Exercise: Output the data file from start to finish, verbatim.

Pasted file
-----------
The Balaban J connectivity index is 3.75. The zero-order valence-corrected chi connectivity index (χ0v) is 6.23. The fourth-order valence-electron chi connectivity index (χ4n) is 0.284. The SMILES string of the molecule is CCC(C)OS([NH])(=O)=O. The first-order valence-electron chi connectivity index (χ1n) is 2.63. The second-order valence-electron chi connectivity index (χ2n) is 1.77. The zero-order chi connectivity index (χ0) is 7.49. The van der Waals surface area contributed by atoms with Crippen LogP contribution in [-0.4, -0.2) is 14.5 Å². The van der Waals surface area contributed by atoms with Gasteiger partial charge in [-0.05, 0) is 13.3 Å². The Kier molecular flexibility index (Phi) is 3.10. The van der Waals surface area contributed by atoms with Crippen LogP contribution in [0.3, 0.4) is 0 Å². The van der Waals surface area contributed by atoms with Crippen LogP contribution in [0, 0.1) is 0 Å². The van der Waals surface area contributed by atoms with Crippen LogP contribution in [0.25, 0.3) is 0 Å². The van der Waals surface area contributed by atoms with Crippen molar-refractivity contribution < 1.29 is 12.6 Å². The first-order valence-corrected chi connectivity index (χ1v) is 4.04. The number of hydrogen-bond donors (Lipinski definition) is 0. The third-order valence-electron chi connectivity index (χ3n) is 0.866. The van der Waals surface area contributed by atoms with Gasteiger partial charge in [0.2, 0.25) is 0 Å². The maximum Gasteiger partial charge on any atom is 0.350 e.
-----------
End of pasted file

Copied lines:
The Balaban J connectivity index is 3.75. The zero-order valence-corrected chi connectivity index (χ0v) is 6.23. The fourth-order valence-electron chi connectivity index (χ4n) is 0.284. The SMILES string of the molecule is CCC(C)OS([NH])(=O)=O. The first-order valence-electron chi connectivity index (χ1n) is 2.63. The second-order valence-electron chi connectivity index (χ2n) is 1.77. The zero-order chi connectivity index (χ0) is 7.49. The van der Waals surface area contributed by atoms with Crippen LogP contribution in [-0.4, -0.2) is 14.5 Å². The van der Waals surface area contributed by atoms with Gasteiger partial charge in [-0.05, 0) is 13.3 Å². The Kier molecular flexibility index (Phi) is 3.10. The van der Waals surface area contributed by atoms with Crippen LogP contribution in [0.3, 0.4) is 0 Å². The van der Waals surface area contributed by atoms with Crippen LogP contribution in [0, 0.1) is 0 Å². The van der Waals surface area contributed by atoms with Crippen LogP contribution in [0.25, 0.3) is 0 Å². The van der Waals surface area contributed by atoms with Crippen molar-refractivity contribution < 1.29 is 12.6 Å². The first-order valence-corrected chi connectivity index (χ1v) is 4.04. The number of hydrogen-bond donors (Lipinski definition) is 0. The third-order valence-electron chi connectivity index (χ3n) is 0.866. The van der Waals surface area contributed by atoms with Gasteiger partial charge in [0.2, 0.25) is 0 Å². The maximum Gasteiger partial charge on any atom is 0.350 e.